In Episode #115 Ari sits down with Maneesh Sethi, a self-described victim of severe ADD and the founder of Pavlok, a new, wearable device designed to help people break their bad habits. During their conversation, Maneesh and Ari talk about the technology behind Pavlok, its story from concept to creation and the major benefits of breaking bad habits and increasing productivity.
Time Stamped Show Notes:
- 21:54 – Introduction of Maneesh Sethi, the founder and creator of the Pavlok
- 22:23 – Maneesh defines what Pavlok is and how it changes what we do
- 24:10 – The mammalian brain versus reptilian brain on positive reinforcement
- 24:34 – The positive enforcer of quitting a negative habit is hard for your mammalian brain to process
- 27:18 – Biting nails, smoking cigarettes, watching porn, browsing Facebook and head-scratching are some of the most commonly broken bad habits with Pavlok
- 27:47 – Studies on breaking bad habits, particularly smoking cigarettes
- 27:54 – Shick Shadel, the Seattle-based treatment facility and their experience with aversion therapy
- 29:50 – After a year of treatment at Shick Shadel, fewer than half smoked another cigarette again…the best nicotine patches have a 7.5% success rate
- 31:03 – Pavlok is the first ever self-contained, wearable shock device
- 32: 07 – Self-administered behavior modification can work, but Pavlok aims to automate it
- 32:48 – Tim Ferris’ 30-Day No Complaint challenge
- 34:14 – How can Pavlok promote good habits?
- 35:25 – Pavlok comes with an API to integrate to other developers programs and apps
- 36:40 – One of the benefits of Pavlok is that users can intentionally perform the bad habit to prompt Pavlok to shock them and accelerate the habit-breaking process
- 39:26 – Thinking Fast and Slow
- 40:30 – “There is no disincentive to anything anymore”
- 41:55 – Pavlok IndieGoGo campaign is over
- 43:29 – What are your Top 3 Tips to Being More Effective?
- 44:07 – Implement a negative reinforcement to force yourself to write down the 3 things you need to do every day
- 45:21 – Make bets to maximize loss aversion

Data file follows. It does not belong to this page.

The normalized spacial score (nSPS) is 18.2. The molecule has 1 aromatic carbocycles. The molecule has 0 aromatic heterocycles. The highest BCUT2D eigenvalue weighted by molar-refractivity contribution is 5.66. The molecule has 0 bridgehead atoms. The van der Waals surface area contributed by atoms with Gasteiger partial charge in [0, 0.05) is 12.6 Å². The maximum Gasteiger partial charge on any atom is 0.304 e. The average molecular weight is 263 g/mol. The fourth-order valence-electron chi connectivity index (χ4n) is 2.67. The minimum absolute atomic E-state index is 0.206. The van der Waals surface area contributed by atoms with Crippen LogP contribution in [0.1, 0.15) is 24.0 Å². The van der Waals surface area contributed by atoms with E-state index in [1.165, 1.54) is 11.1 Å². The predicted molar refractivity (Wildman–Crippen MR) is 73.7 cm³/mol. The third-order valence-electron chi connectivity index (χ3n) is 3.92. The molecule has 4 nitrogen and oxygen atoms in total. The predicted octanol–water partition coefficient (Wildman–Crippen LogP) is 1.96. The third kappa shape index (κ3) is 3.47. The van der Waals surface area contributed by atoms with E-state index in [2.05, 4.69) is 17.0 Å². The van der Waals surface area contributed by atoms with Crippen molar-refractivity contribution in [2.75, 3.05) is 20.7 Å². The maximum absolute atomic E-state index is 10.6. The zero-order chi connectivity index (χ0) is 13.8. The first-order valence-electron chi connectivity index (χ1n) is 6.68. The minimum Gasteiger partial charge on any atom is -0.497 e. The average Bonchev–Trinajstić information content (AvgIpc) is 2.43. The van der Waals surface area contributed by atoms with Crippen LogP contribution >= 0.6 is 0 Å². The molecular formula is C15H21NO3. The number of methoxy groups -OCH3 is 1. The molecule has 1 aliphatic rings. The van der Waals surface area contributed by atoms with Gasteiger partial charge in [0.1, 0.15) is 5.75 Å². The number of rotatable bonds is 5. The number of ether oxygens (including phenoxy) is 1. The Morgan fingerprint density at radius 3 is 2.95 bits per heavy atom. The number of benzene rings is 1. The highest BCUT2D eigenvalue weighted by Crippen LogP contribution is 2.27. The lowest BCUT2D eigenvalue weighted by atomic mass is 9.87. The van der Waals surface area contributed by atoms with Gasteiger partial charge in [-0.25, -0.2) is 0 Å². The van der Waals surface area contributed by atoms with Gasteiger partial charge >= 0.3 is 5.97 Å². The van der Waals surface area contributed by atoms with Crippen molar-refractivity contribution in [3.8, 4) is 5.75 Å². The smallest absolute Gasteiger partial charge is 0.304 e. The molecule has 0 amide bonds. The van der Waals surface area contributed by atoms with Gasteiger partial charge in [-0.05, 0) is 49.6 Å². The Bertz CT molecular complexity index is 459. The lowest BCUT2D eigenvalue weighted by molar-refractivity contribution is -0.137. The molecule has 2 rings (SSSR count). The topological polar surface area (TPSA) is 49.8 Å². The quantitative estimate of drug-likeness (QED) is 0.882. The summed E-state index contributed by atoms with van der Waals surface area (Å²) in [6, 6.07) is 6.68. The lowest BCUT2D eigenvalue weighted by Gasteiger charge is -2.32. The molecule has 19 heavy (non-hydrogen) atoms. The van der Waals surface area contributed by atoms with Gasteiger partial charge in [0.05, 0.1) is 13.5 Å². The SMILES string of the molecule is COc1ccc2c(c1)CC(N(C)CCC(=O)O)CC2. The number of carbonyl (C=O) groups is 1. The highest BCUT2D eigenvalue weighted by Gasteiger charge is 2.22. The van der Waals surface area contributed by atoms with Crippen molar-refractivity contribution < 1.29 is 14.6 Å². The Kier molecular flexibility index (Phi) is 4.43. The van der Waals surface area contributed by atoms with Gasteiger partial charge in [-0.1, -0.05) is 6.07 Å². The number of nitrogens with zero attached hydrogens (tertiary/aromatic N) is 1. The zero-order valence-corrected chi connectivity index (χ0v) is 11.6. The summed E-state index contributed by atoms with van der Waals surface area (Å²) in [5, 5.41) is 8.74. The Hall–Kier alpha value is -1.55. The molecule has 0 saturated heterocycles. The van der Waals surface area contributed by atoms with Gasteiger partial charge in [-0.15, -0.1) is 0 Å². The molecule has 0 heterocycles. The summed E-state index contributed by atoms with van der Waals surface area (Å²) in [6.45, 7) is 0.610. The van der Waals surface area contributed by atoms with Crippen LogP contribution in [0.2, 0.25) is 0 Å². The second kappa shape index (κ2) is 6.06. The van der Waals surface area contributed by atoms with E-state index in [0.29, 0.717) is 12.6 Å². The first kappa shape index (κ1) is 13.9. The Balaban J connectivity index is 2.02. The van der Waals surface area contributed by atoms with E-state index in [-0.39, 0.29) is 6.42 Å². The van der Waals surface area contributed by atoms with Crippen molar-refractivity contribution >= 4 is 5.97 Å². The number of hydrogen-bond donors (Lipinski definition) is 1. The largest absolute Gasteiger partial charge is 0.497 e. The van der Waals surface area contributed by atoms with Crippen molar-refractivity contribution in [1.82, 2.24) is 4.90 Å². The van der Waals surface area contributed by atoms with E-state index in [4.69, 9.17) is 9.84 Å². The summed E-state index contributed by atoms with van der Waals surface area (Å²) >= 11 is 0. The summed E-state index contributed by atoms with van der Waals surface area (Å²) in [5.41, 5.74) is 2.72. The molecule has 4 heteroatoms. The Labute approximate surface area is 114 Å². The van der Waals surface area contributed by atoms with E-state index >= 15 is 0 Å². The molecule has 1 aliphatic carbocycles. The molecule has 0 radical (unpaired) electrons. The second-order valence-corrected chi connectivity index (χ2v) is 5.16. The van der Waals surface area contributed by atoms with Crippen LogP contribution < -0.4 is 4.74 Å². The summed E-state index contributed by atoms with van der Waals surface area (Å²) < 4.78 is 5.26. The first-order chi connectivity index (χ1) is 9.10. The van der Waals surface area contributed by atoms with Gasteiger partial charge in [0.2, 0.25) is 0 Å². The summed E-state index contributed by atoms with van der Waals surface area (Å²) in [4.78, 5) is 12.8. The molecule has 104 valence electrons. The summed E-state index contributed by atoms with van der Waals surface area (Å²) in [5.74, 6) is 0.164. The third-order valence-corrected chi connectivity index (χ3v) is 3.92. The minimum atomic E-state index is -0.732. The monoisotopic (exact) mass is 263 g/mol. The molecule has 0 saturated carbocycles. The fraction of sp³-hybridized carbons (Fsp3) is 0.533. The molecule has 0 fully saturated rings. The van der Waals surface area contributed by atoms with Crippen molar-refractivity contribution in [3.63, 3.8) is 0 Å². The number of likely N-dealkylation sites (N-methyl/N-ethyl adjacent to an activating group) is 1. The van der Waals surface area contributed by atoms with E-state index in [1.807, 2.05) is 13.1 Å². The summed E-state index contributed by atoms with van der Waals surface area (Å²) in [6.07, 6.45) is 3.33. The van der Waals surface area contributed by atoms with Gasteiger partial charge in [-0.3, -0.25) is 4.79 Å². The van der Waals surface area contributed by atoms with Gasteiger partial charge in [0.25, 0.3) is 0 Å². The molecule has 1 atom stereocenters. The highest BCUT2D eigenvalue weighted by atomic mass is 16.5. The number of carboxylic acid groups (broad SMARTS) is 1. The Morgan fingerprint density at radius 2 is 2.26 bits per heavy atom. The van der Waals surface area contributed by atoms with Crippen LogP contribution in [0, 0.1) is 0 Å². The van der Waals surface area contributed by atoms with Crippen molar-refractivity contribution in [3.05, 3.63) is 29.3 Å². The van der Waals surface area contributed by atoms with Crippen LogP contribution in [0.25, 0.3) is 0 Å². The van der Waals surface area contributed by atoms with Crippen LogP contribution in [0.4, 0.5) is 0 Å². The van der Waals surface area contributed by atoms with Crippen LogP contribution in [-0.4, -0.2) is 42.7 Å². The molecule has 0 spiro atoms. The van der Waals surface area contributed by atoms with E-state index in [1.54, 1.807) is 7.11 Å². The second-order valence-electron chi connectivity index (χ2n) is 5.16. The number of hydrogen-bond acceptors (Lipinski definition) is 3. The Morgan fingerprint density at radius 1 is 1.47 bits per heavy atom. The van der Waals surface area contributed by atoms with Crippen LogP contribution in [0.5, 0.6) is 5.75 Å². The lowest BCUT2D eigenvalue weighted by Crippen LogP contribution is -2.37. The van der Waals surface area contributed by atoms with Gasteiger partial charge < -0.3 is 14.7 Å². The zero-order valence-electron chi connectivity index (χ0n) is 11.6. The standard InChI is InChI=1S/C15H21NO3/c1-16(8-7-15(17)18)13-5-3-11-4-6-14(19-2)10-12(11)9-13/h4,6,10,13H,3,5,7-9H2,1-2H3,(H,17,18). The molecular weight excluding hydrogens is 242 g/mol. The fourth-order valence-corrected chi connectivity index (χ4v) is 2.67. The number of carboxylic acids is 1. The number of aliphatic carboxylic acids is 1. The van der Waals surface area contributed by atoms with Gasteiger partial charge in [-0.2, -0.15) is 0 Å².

- 48:47 – Identify the power of the accountability partner
7 Key Points:
- The mammalian brain does not respond as effectively to positive reinforcement as it does to negative reinforcement.
- Biting nails, smoking cigarettes and watching porn are some of the most unwanted habits Americans struggle to break.
- Self-administered behavior modification can work.
- One of the main problems within the modernity of western society is the loss of disincentives.
- Make bets with yourself and others to maximize loss-aversion.
- Identify someone who can help you be accountable.
- Using tools to help you break habits is completely OK.
- Fiction and a Better Life – LifeHacker article discussing the psychological benefits of reading fiction
- Shit Express – A company designed to demonstrate the power of marketing via mailed horseshit
- Fliplingo – IFTTT for translation…business translation automated
- Sen.se – The manufacturer of the Mother; a universal monitoring system where the some of the features of Nest meets some of those from FitBit
- Craigslist Slapper – A habit change strategy where Maneesh Sethi hired a woman to slap him to increase his productivity
- Gut Microbiome and Autoimmune Disease – Article from ChrisKresser.com discussing the connection between autoimmune disease and gut bacteria
- Pavlok – A new tool to help people alter and ultimately improve their day-to-day habits
- Pavlok IndieGoGo – The crowdfunding campaign for the Pavlok
- Calvin App – A collaborative to-do list for making plans; Those interested in testing the Beta version of Calvin app, please contact firstname.lastname@example.org